#18328
    Mickey
    Participant

    Also to get folks interested start with the basics–the Key Recovery Concepts: hope, personal responsibility, education, self-advocacy and support. I would start with the hope piece and not move on until you got major buy in. Here are some ideas to use in a WRAP I group.
    Put 10 quotes about hope on a piece of paper and have all the group members rank them with #1 being the quote that gives them the most hope. and so on. Then pair them in twos, and have them share. Then each group of 2 could argue persuasively to their partner until they reach consensus about which quote is most encouraging. Then have each group of 2 join another group of 2, and the 4 people go through the process again. While it seems like the goal is to get a consensus on which quote is most hopeful, what you really want to happen is that you spend the whole group talking about the effect of hope on their lives and sharing their stories. If you do not get to a consensus by the end, still list the contending quotes on the board, and give them this at-home journaling assignment. They are to find a recovery story online that illustrates one or more of these contending quotes and bring it back to class to discuss further. This will keep them thinking about hope all week. If you do this, will you get back to me and tell me how it went? Thanks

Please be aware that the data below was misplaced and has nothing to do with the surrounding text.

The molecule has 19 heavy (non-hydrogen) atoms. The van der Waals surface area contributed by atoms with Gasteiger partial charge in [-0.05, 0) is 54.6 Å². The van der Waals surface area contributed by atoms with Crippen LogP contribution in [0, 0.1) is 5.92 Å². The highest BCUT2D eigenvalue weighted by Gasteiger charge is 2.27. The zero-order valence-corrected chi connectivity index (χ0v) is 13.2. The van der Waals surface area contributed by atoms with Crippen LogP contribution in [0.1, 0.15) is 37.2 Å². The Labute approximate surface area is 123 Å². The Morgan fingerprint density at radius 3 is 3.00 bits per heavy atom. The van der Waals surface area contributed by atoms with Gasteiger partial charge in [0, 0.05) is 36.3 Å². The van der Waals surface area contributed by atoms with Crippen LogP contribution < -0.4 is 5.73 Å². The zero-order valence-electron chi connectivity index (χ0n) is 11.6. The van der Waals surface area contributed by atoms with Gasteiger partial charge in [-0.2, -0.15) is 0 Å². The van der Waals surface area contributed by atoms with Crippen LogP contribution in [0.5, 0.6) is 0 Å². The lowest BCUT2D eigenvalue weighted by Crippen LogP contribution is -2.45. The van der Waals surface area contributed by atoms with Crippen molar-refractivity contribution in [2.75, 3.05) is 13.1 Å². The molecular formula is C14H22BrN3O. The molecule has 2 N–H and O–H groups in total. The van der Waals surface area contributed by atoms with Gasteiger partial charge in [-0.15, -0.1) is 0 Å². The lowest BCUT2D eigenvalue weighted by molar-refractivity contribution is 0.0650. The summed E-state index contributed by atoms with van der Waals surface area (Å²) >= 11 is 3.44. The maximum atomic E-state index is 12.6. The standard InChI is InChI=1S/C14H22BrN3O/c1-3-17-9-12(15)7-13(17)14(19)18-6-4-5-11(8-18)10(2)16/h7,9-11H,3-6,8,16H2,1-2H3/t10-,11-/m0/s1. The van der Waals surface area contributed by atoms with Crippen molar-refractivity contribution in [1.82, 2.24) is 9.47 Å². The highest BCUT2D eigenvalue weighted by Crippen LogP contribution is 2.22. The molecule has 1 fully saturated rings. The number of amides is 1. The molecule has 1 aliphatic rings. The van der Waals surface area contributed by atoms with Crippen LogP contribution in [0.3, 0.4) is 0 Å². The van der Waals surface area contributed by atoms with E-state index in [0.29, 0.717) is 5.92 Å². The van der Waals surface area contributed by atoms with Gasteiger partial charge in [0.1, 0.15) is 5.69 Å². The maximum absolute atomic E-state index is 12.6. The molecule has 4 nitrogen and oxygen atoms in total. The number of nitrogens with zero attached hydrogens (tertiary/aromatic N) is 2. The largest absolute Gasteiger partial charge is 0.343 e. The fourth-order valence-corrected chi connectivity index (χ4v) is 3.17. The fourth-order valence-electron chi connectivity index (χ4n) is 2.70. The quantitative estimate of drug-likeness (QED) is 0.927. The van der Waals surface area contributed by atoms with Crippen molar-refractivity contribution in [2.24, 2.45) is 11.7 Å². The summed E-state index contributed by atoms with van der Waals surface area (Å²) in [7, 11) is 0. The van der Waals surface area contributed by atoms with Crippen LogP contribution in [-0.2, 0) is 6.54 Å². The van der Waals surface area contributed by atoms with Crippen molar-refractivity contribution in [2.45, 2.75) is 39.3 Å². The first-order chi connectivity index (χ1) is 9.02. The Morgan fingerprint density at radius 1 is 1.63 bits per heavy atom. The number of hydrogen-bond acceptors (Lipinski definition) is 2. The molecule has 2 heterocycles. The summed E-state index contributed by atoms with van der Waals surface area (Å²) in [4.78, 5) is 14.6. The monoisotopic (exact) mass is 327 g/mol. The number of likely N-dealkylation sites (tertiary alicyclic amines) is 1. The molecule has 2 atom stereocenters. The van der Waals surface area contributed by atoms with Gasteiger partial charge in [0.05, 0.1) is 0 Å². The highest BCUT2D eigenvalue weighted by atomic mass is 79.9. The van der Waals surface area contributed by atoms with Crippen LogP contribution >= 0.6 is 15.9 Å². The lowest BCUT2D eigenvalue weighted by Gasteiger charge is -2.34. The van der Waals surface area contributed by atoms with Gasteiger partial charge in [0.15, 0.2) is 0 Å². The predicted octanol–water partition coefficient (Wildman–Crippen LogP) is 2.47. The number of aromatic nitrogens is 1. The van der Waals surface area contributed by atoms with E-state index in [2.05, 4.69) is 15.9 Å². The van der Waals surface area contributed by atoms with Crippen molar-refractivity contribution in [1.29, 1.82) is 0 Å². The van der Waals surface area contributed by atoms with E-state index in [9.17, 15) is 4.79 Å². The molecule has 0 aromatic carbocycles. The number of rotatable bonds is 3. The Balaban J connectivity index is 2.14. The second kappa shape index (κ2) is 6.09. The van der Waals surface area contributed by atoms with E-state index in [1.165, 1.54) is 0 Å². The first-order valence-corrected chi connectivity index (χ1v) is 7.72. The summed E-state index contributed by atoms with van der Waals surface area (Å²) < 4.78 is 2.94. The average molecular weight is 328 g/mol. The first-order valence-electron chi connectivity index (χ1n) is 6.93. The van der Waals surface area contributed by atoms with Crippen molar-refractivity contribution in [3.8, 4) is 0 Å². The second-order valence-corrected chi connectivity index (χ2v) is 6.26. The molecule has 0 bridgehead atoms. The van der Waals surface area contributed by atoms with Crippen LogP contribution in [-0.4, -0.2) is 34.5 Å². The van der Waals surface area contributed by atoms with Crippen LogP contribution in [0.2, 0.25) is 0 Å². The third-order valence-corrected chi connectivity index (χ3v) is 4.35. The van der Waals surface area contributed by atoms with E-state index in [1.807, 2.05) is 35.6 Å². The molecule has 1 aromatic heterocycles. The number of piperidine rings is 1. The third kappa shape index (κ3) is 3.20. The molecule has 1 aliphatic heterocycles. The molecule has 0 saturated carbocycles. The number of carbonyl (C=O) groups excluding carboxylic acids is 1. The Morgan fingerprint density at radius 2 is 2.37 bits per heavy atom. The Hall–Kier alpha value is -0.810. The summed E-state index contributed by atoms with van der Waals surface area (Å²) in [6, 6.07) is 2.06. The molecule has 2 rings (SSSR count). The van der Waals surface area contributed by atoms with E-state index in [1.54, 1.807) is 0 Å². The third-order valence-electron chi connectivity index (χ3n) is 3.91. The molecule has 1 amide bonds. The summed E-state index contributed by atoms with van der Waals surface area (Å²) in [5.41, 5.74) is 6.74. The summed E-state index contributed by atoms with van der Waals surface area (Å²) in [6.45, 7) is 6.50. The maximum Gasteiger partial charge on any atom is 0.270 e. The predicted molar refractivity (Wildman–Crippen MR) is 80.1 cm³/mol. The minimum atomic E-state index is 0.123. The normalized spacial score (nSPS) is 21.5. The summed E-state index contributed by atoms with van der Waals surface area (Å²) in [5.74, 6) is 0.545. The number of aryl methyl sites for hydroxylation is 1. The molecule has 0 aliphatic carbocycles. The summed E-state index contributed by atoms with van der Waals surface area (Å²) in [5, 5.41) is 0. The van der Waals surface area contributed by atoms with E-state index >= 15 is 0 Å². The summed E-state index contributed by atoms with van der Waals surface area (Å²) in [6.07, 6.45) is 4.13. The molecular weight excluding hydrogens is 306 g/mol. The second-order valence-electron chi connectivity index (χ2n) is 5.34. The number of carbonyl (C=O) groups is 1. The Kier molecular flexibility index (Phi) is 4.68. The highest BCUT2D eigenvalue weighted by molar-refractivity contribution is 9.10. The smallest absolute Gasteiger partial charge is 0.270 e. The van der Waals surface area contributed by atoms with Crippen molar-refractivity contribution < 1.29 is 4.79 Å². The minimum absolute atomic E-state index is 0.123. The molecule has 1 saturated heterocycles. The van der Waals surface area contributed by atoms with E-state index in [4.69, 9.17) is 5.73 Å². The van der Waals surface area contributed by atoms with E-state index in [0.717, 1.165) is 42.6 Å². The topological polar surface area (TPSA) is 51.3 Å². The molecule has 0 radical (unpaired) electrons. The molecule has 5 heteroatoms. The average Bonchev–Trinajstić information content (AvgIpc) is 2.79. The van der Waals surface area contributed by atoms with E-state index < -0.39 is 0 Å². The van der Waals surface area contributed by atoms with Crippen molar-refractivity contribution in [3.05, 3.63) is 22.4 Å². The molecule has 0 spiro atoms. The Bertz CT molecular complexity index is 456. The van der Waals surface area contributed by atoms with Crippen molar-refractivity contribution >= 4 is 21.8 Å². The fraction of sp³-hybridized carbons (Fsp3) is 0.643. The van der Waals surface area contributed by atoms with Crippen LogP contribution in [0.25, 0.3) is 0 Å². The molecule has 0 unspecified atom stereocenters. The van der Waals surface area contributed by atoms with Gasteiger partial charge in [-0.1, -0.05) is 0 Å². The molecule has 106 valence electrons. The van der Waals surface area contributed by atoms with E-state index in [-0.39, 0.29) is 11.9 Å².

#18329
    Mickey
    Participant

    I just forget to have the website email me if someone answers this!

    #18333
    Sarah Farmer
    Keymaster

    Mickey, That’s a great tip! Anyone else have some tips?

    #18334
    Mickey
    Participant

    Also, when preparing material for the group check a couple of WRAP books. The original little book is good, but, for example, the WRAP Plus has lots of expanded ideas. Interestingly, the concept of education is quite different in these two books. In the original WRAP, education is presented as knowing about yourself. In the WRAP Plus, the Education section is not about that at all. This might be because WRAP Plus has whole chapters on examining your life for trauma, and whole chapter on self-esteem boosting. In the above scenario when your group members are sharing their reasons for what quote they like, take brief notes of what they say. Later, you may be able to bring up things that you think they will respond to because of what you heard on the sly that first discussion of hope. If the group I was running was for those with depression or anxiety, I would get the WRAP books on those subjects and adjust the content to the particular group to who is in the audience. Also, always accept artistic responses to the prompt. One group I was in, one person had more severe bipolar, and less natural support than others in the group. She often responded to a prompt by writing a poem, or making a piece of art she would explain. Accept that offering. It may be too difficult for her to respond in words. Holistic therapy responses are always welcomed. I do not tell them this in advance, the ones who really know they need this will just do it, but when that happens, accept it for the special gift it is.